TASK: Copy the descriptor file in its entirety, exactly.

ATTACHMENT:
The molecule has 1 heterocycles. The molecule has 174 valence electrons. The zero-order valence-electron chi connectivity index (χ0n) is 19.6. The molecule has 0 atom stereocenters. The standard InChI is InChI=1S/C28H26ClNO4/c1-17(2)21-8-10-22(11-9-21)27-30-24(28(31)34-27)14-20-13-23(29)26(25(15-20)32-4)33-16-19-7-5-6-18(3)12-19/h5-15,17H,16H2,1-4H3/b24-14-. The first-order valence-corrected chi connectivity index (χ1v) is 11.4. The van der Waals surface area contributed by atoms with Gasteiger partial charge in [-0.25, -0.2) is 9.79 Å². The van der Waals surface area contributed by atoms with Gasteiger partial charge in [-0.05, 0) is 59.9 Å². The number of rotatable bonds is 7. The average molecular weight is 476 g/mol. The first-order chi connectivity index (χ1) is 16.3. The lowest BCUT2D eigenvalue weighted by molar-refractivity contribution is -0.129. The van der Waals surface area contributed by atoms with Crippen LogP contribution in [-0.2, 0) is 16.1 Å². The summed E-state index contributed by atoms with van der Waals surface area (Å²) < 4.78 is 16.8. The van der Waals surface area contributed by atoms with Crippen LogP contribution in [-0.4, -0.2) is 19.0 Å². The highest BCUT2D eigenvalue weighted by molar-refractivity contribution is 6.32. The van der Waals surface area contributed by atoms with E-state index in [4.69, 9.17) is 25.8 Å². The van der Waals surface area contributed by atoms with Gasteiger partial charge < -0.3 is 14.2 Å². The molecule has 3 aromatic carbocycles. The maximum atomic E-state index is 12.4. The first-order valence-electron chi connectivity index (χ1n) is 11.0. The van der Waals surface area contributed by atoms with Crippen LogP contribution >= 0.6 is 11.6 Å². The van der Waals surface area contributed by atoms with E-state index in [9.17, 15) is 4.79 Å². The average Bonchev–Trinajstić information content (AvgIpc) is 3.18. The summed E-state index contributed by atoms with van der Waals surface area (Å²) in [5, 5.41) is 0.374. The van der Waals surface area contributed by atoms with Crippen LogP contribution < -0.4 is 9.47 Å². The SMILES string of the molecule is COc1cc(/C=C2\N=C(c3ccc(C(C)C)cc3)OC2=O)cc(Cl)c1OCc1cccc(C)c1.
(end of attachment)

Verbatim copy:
The molecule has 1 heterocycles. The molecule has 174 valence electrons. The zero-order valence-electron chi connectivity index (χ0n) is 19.6. The molecule has 0 atom stereocenters. The standard InChI is InChI=1S/C28H26ClNO4/c1-17(2)21-8-10-22(11-9-21)27-30-24(28(31)34-27)14-20-13-23(29)26(25(15-20)32-4)33-16-19-7-5-6-18(3)12-19/h5-15,17H,16H2,1-4H3/b24-14-. The first-order valence-corrected chi connectivity index (χ1v) is 11.4. The van der Waals surface area contributed by atoms with Gasteiger partial charge in [-0.25, -0.2) is 9.79 Å². The van der Waals surface area contributed by atoms with Gasteiger partial charge in [-0.05, 0) is 59.9 Å². The number of rotatable bonds is 7. The average molecular weight is 476 g/mol. The first-order chi connectivity index (χ1) is 16.3. The lowest BCUT2D eigenvalue weighted by molar-refractivity contribution is -0.129. The van der Waals surface area contributed by atoms with Crippen LogP contribution in [-0.2, 0) is 16.1 Å². The summed E-state index contributed by atoms with van der Waals surface area (Å²) < 4.78 is 16.8. The van der Waals surface area contributed by atoms with Crippen LogP contribution in [-0.4, -0.2) is 19.0 Å². The highest BCUT2D eigenvalue weighted by molar-refractivity contribution is 6.32. The van der Waals surface area contributed by atoms with E-state index in [4.69, 9.17) is 25.8 Å². The van der Waals surface area contributed by atoms with Gasteiger partial charge < -0.3 is 14.2 Å². The molecule has 3 aromatic carbocycles. The maximum atomic E-state index is 12.4. The first-order valence-electron chi connectivity index (χ1n) is 11.0. The van der Waals surface area contributed by atoms with Crippen LogP contribution >= 0.6 is 11.6 Å². The van der Waals surface area contributed by atoms with E-state index in [9.17, 15) is 4.79 Å². The average Bonchev–Trinajstić information content (AvgIpc) is 3.18. The summed E-state index contributed by atoms with van der Waals surface area (Å²) in [5, 5.41) is 0.374. The van der Waals surface area contributed by atoms with Crippen LogP contribution < -0.4 is 9.47 Å². The SMILES string of the molecule is COc1cc(/C=C2\N=C(c3ccc(C(C)C)cc3)OC2=O)cc(Cl)c1OCc1cccc(C)c1.